The doctrine that a denial of liability by an insurer on grounds other than that the insured failed to furnish proofs required by the contract of insurance precludes the insurer from relying on such failure, although commonly called waiver, is based on an application of the principle of estoppel, namely, that the insurer, by denying liability on such other grounds, led the insured into believing that performance of the stipulated condition as to proofs would not be required. Per SPALDING, J.
A letter, sent by an insurer to an insured four months after discovery of a loss and stating only that liability was denied because the loss was not covered by the policy, did not estop the insurer from relying on the fact that the insured had failed to comply with a provision of the policy requiring filing of proof of loss with the insurer within sixty days after discovery of the loss.
CONTRACT. Writ in the Superior Court dated June 14, 1944.
The case was heard by Broadhurst, J.
W. I. Badger, Jr., (John J. Sullivan with him,) for the defendant.
T. M. Vinson, (R. F. Turner with him,) for the plaintiff.
SPALDING, J. This is an action of contract upon a policy of burglary insurance issued by the defendant to the plaintiff.
The case was tried to a judge of the Superior Court, who made detailed findings of fact and found for the plaintiff.
One of the conditions of the policy was that "Affirmative proof of loss under oath in such detail as required by and upon such forms as are provided by the company shall be furnished to the company within sixty days from the date of the discovery of the loss." The loss was discovered on the morning of December 30, 1943. The judge found, as he was obliged to on the evidence, that no proof of loss was furnished to the company by the plaintiff as required by the provision of the policy quoted above. But he found that the defendant "waived its right to receive from the plaintiff sworn proof of loss." The defendant contended that there was no evidence to warrant a finding of waiver, and duly excepted to the judge's denial of requests for rulings raising that issue. [Note p720-1] The only evidence bearing on the issue of waiver was a letter from the defendant to the plaintiff dated April 29, 1944 (approximately two months after the expiration of the period in which proof of loss was required to be filed), which was as follows: "On February 10, 1944, we received notice of a loss of money under the policy in caption and reported to have occurred at the Hyde Park Ice Company, Inc., 35 Walnut Street, Hyde Park, Mass., on or about December 29, 1943. Our investigation disclosed that the missing funds were the property of the Hyde Park Ice Company, Inc., for whom we have no insurance. Hence, it is with regret that we must advise you that the loss is not covered under your policy BF-505169 and it is respectfully declined."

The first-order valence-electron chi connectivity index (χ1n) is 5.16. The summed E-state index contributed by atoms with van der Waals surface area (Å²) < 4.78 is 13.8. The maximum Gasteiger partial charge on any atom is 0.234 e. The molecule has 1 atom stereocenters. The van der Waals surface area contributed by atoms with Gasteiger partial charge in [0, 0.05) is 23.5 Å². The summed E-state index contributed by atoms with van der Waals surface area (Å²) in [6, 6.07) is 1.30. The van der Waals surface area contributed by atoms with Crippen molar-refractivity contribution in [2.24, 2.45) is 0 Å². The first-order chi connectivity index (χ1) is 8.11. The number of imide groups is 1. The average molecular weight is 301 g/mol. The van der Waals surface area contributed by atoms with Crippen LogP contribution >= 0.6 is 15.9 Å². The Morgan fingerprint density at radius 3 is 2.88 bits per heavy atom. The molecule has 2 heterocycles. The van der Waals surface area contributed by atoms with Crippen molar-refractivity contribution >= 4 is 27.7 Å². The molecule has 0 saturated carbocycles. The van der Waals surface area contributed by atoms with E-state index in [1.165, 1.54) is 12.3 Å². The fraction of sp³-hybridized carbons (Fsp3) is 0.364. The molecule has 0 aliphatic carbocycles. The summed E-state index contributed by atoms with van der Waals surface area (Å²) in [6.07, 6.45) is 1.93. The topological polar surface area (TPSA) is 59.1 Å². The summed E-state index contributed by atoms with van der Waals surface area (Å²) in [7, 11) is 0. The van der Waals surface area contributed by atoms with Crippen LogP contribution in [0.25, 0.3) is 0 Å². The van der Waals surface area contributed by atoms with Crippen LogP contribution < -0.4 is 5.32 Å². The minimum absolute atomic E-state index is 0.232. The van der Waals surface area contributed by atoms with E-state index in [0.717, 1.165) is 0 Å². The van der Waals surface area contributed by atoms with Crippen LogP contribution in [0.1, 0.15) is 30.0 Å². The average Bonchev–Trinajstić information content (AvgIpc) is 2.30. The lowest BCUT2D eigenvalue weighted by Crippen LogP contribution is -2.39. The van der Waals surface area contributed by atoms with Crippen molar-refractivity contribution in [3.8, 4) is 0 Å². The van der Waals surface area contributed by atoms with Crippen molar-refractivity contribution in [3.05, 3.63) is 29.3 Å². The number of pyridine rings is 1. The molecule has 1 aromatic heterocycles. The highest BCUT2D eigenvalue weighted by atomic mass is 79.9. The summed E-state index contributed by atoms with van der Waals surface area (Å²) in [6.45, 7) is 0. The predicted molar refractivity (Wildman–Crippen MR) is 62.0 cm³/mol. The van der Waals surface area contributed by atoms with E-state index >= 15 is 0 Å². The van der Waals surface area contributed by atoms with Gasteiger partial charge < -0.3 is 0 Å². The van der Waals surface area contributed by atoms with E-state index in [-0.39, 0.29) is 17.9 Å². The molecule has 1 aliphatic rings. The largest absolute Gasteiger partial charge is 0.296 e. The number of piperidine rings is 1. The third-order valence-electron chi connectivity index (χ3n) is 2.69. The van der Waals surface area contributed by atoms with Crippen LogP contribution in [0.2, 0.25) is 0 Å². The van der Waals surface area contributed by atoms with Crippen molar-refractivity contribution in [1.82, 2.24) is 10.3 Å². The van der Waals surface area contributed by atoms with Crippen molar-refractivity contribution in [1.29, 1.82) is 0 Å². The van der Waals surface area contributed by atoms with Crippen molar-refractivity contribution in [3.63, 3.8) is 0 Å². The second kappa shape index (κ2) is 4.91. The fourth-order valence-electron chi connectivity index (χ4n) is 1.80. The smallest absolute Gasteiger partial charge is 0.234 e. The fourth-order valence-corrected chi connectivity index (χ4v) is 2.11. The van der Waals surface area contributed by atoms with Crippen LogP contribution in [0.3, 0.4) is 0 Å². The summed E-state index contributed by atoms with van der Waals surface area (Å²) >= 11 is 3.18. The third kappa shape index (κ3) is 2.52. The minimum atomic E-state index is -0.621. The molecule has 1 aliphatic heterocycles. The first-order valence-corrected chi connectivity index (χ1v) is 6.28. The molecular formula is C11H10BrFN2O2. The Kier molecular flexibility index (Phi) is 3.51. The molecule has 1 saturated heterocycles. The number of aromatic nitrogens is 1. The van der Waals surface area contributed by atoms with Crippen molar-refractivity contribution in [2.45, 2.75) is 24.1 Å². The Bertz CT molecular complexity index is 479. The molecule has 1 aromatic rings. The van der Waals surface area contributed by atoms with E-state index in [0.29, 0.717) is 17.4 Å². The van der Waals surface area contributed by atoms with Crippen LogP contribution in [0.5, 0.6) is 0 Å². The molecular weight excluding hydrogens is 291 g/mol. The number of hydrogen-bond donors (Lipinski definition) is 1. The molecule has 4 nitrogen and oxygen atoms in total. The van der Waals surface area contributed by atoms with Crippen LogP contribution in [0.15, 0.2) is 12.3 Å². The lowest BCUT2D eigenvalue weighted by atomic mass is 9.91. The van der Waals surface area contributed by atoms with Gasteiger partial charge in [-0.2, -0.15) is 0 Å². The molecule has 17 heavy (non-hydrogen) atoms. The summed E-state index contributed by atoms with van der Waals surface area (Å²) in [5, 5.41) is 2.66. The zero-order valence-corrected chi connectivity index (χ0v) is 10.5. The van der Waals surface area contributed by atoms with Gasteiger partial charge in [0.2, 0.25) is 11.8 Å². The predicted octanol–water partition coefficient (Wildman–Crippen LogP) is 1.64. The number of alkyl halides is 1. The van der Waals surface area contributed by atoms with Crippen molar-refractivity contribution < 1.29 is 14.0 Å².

It is established law that the failure to file the required proofs of loss within the time limited bars recovery unless the failure is excused or has been waived. Paulauskas v. Fireman's Fund Ins. Co. 254 Mass. 1 . Holich v. Globe & Rutgers Fire Ins. Co. 272 Mass. 587 , 589. Ray v. Fidelity & Deposit Co. 275 Mass. 184 . Jackson & Co. (Inc.) v. Great American Indemnity Co. 282 Mass. 337 , 339. Goldman v.
Commercial Travellers Eastern Accident Association, 302 Mass. 74 , 80. It is also the law that a denial of liability by an insurance company not predicated on the failure to furnish proofs is a waiver of any objection on that ground. Shapiro v. Security Ins. Co. 256 Mass. 358 , 366. Vasaris v. National Liberty Ins. Co. 272 Mass. 62 , 66. Jackson & Co. (Inc.) v. Great American Indemnity Co. 282 Mass. 337 , 342. Fuller v. Home Indemnity Co. 318 Mass. 37 , 43. Evidently the trial judge, relying on this principle, concluded that the letter of April 29 constituted a waiver. But this rule is subject to the qualification that the denial of liability on other grounds must occur within the period allowed for filing proofs of loss. Shapiro v. Security Ins. Co. 256 Mass. 358 , 366-367. Friedman v. Orient Ins. Co. 278 Mass. 596 , 600. Jackson & Co. (Inc.) v. Great American Indemnity Co. 282 Mass. 337 , 344. Sheehan v. Commercial Travelers Mutual Accident Association, 283 Mass. 543 , 551, 552. See Belbas v. New York Life Ins. Co. 300 Mass. 471 , 475. Williston on Contracts (Rev. ed.) Sections 743, 744. There are numerous decisions in other jurisdictions to the same effect. [Note p721-1] And there are good reasons for so holding.